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A Stranger at the Table

I am looking forward to the seder this year. We'll spend both nights with my wife's family; her sisters will greet me affectionately; their children will call me Uncle. I'll take off my jacket and recline and as we wait for the prayers and the meal to begin. The aromatic scents of foods I cannot pronounce, co-mingling with flowers and perfumes who's names I don't know, will waft beyond the kitchen walls to signal that the meal is almost ready.

If you could put holidays in a jar this is what you would smell when you open the lid.

I have learned in my short association with Jewish culture that to be welcomed into a Jewish family means to be welcome at the table and I dine here in the warmth of acceptance, knowing that a place has been reserved for me. However, my seat at this table is secured through marriage, not birthright, and much of what seems intuitive to my wife and her family continues to elude me.

I have only recently married into this family and I still have much to learn about the customs and traditions that shape my wife's heritage. Passover remains new to me but I am beginning to get acclimated to practices of the holiday. The first seder I attended was also the first time I met most of her family; it was like having "meeting-the-family-jitters" times chai (18, a lucky number meaning life) squared.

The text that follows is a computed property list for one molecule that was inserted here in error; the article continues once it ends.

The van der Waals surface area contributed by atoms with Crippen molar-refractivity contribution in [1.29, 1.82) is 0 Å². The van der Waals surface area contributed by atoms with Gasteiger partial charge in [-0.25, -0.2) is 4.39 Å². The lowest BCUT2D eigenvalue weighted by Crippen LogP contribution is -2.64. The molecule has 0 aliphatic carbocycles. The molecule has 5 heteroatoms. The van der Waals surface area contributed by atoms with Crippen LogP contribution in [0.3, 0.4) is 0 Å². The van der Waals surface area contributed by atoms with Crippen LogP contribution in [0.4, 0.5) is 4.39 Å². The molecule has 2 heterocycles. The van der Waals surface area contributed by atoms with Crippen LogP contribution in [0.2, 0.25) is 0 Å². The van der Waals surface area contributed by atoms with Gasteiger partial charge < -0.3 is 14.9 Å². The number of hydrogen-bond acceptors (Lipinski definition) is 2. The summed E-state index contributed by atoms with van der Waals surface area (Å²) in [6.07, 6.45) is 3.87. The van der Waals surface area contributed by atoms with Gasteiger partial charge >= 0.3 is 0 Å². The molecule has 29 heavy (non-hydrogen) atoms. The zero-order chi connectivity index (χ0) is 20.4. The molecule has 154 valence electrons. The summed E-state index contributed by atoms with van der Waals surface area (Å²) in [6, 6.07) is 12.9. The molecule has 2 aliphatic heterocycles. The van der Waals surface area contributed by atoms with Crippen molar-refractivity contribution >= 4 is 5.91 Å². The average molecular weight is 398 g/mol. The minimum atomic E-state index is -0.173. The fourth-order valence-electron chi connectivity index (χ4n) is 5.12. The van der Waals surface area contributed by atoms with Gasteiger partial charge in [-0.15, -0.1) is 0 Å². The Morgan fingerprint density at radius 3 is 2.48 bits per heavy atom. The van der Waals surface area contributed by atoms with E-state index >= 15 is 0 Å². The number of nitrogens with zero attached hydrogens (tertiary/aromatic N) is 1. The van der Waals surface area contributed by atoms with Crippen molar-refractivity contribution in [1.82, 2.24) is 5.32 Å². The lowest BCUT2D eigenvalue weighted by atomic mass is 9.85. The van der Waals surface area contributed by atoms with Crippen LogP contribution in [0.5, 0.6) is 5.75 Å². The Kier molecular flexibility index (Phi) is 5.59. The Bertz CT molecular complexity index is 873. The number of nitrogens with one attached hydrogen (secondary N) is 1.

That evening began with lighting candles and saying prayers. This all seems safe enough now, but at the time I hid behind my wife as two terrifying fears dominated my thoughts: I hope no one is offended that I put on a yarmulke (skull cap) and it feels like my yarmulke is falling off right now. As a Catholic, the only thing I knew about Passover was that the Jesus' last supper had been a seder. When offered something called gefilte fish, I thought it would be my last meal as well. It looked quite intimidating, but love drives us to do the unthinkable. I had no choice but to sample the stuff. It was a rare circumstance of doing something to impress my wife, only to find that I actually liked it.

The rest of the meal was less mysterious; you pretty much got what was advertised. The bitter herbs were bitter, the salt water was salty, and although you couldn't build much of a wall with the charoset (chopped fruit and nuts symbolizing mortar), the unleavened bread was in fact, flat.

At other seders together, when my yarmulke didn't threaten to fall off (the less hair I have, the more secure it begins to feel each year), I relaxed enough to be rewarded with an even greater surprise than liking gefilte fish. One year I opened the hagaddah and found that many of the prayers that had been recited in Hebrew all these years were actually translated into English. Even more surprising was that they sounded familiar to me. Embedded within the text I found passages that I had been hearing ever since they started saying mass in English instead of Latin. I should have expected this. We read from the same bible, we pray to the same God. Somehow it's easy to forget that all of God's people probably ask Him for the same things.

At the seder we prayed for freedom and health and guidance; we prayed for freedom and health and guidance for others. But the story of Passover is the story of slavery and escape from persecution. After Treblinka and Dachau (two concentration camps), I wonder how Jews can ever have the faith to pray for others.